Recently, I was watching Monsters and Mysteries in America, a 3-season series that appeared on Destination America and is now all over the internet (especially on DailyMotion). Each episode is made up of three different stories of real-life encounters with monsters and unexplained phenomena in the United States. People retell their stories, while actors re-enact the events. Plenty of glowing red eyes, smoke machines and shadows make this very addictive viewing.
During the first season, one of the episodes depicted the Pope Lick Monster. This axe-wielding half-man, half-goat haunts the Norfolk Southern trestle bridge in Fisherville, Kentucky. Legend has is that this creature entices teenagers to climb up on the bridge, where they are sure to meet their death when faced with an oncoming train and nowhere to run. According to the show, the first stories of the monster appeared in the 1940s and 1950s and since then a number of teens have indeed died on the bridge, most recently in 2016. The origin of the monster is, unsurprisingly, shrouded in secrecy. Some say it escaped from a circus train crossing the trestle. Others say it is the result of bestiality. Some even say it’s Satan himself. It’s a local tradition for teenagers to climb the bridge in the hopes of encountering this creature.
If the show is to be believed, the brother of their featured witness was out with friends one night in 1988 and suddenly had the urge to climb up on the trestle and walk across it. Sure enough, when he was about half-way across, he encountered an oncoming train and was killed. Grieving the loss of her brother, the witness went to the bridge herself a few days later and became convinced that her brother had been enticed by the Pope Lick Monster. While filming for the show, she breaks down on camera as a train rumbles by overhead, apparently signifying the creature's return.
Let’s step away from the entertainment value for a moment and think about this story and how it was presented. The United States was founded by Protestants and its early folklore is full of satanic encounters. Associating this beast with satanic imagery is carrying on a long tradition of American narratives. The appearance of the creature in the 1940s and 1950s isn’t a coincidence. After all, this was when the modern teenager we know and love became a distinct part of American culture. Post-war suburban affluence increased the amount of leisure time and disposable income available to white middle-class Americans. For their teenage children, the relentless consumer culture and proliferation of automobiles encouraged greater autonomy. Media culture at the time was also important. That late 1950s saw a wave of interest in monsters as Universal’s classic monster movies were dusted off and shown at drive-ins and on syndicated late-night television. Throw in a good dose of Cold War paranoia and you have the perfect conditions for stories of a monster terrorizing the next generation of Americans.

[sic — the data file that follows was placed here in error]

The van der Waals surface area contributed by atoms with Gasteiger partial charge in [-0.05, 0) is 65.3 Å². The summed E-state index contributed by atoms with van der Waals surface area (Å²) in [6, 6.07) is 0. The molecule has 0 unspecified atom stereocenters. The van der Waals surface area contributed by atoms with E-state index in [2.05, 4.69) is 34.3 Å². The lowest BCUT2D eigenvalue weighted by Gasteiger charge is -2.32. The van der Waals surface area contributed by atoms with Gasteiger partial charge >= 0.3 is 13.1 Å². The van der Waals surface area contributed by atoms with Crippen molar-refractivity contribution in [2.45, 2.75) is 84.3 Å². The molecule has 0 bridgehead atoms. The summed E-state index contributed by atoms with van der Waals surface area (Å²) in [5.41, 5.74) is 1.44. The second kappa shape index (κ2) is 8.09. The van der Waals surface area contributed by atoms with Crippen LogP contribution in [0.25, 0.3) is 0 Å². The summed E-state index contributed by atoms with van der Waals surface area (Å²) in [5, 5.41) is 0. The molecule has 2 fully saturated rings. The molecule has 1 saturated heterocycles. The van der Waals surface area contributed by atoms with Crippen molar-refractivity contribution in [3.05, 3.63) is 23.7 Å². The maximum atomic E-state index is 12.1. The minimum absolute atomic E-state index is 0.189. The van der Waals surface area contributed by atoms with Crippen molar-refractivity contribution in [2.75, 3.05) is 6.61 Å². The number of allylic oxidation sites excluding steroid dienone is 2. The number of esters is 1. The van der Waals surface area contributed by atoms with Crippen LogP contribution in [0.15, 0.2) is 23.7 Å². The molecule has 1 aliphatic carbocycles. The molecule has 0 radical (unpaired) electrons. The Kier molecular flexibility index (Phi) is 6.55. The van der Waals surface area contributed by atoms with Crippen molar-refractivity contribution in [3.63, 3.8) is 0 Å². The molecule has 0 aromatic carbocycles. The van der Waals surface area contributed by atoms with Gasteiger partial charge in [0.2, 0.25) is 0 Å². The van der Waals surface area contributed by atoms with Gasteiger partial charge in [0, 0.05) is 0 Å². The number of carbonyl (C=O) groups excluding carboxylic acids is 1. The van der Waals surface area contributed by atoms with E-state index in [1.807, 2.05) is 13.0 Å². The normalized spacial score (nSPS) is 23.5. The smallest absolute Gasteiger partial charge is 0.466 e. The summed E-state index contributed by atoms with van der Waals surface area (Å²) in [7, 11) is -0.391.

But let’s say that the stories were older. Where might they have come from then? The Pope Lick Monster shares all the common characteristics of any parent’s cautionary story. How better to keep young children away from danger than to invent some sort of monstrous entity to scare them away? Who among us hasn’t been told Little Red Riding Hood or Sleeping Beauty in the hopes that we will grow up to be cautious and wary of strangers? Of course, for teenagers, such stories only heighten the appeal of dangerous locations. Throw in hormones and an appetite to impress their peers and you’re basically inviting them to get into trouble.
What are we to make of the idea that her brother suddenly had the urge to cross the bridge? Enter the teenage brain, one of the hottest topics in behavioural science. What scientists have come to realize is that, while society defines most teenagers as being fully-fledged adults somewhere between the ages of 18-21, they really aren’t and still make poor decisions. The current thinking is that the decision-making centres in the human brain do not reach what we would consider to be sober, mature, adult capabilities until around the age of 25. When a teenager is asked to explain a stupid decision and claims “I guess I wasn’t thinking,” they are probably telling the truth. The decision processes that keep us adults alive are still under construction. So, why did her brother go up on that bridge? It might have been because he was entranced by a goat-thing, but it’s more likely that the mixture of thrill-seeking teenager with an immature decision-making ability pushed him to try something dangerous and his luck ran out.
And what of her conviction that a monster is responsible for the loss of her brother? If we take the story presented in the documentary as her sincere belief, and these shows do not seem all that credible, then it strikes me as a case of our primal desire to understand what we cannot comprehend. When something happens that we cannot explain, we search for explanations that bring us some form of closure or comfort. For many, this is where religion comes in. Unable to process the loss of a loved one, attributing it to a local legend would help a distraught relative to answer that really difficult question: why?
Is there a Pope Lick Monster? Probably not. But it’s that “probably” that makes these shows so entertaining and keep viewers hooked.